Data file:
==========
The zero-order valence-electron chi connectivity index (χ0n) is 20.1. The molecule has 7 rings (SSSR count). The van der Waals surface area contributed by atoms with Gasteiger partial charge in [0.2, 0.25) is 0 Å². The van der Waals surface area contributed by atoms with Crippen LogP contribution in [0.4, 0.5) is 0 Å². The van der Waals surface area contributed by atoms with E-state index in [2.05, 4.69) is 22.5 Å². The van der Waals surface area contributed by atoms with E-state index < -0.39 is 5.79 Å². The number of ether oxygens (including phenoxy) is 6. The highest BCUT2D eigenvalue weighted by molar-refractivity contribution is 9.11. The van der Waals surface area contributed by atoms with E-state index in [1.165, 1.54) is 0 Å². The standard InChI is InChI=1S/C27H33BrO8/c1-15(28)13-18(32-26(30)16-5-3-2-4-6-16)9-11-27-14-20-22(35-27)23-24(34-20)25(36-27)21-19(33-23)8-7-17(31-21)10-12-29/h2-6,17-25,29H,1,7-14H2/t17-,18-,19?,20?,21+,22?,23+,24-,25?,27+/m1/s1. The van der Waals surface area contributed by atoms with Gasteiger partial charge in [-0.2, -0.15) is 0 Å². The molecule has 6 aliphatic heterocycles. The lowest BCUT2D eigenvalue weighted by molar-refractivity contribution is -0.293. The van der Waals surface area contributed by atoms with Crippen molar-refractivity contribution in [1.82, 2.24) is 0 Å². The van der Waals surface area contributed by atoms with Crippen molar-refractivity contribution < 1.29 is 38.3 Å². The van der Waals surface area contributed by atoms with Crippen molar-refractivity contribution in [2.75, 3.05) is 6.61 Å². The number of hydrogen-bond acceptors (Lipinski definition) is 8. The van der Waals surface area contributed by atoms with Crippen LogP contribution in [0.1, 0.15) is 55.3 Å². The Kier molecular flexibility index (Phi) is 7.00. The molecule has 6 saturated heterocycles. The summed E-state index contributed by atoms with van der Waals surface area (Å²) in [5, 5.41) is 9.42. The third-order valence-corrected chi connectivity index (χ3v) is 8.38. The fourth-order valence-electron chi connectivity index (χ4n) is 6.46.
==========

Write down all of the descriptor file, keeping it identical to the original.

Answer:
The zero-order valence-electron chi connectivity index (χ0n) is 20.1. The molecule has 7 rings (SSSR count). The van der Waals surface area contributed by atoms with Gasteiger partial charge in [0.2, 0.25) is 0 Å². The van der Waals surface area contributed by atoms with Crippen LogP contribution in [0.4, 0.5) is 0 Å². The van der Waals surface area contributed by atoms with E-state index in [2.05, 4.69) is 22.5 Å². The van der Waals surface area contributed by atoms with E-state index < -0.39 is 5.79 Å². The number of ether oxygens (including phenoxy) is 6. The highest BCUT2D eigenvalue weighted by molar-refractivity contribution is 9.11. The van der Waals surface area contributed by atoms with E-state index in [1.165, 1.54) is 0 Å². The standard InChI is InChI=1S/C27H33BrO8/c1-15(28)13-18(32-26(30)16-5-3-2-4-6-16)9-11-27-14-20-22(35-27)23-24(34-20)25(36-27)21-19(33-23)8-7-17(31-21)10-12-29/h2-6,17-25,29H,1,7-14H2/t17-,18-,19?,20?,21+,22?,23+,24-,25?,27+/m1/s1. The van der Waals surface area contributed by atoms with Gasteiger partial charge in [-0.2, -0.15) is 0 Å². The molecule has 6 aliphatic heterocycles. The lowest BCUT2D eigenvalue weighted by molar-refractivity contribution is -0.293. The van der Waals surface area contributed by atoms with Crippen molar-refractivity contribution in [1.82, 2.24) is 0 Å². The van der Waals surface area contributed by atoms with Crippen molar-refractivity contribution < 1.29 is 38.3 Å². The van der Waals surface area contributed by atoms with Crippen molar-refractivity contribution in [2.75, 3.05) is 6.61 Å². The number of hydrogen-bond acceptors (Lipinski definition) is 8. The van der Waals surface area contributed by atoms with Crippen LogP contribution in [0.1, 0.15) is 55.3 Å². The Kier molecular flexibility index (Phi) is 7.00. The molecule has 6 saturated heterocycles. The summed E-state index contributed by atoms with van der Waals surface area (Å²) in [5, 5.41) is 9.42. The third-order valence-corrected chi connectivity index (χ3v) is 8.38. The fourth-order valence-electron chi connectivity index (χ4n) is 6.46.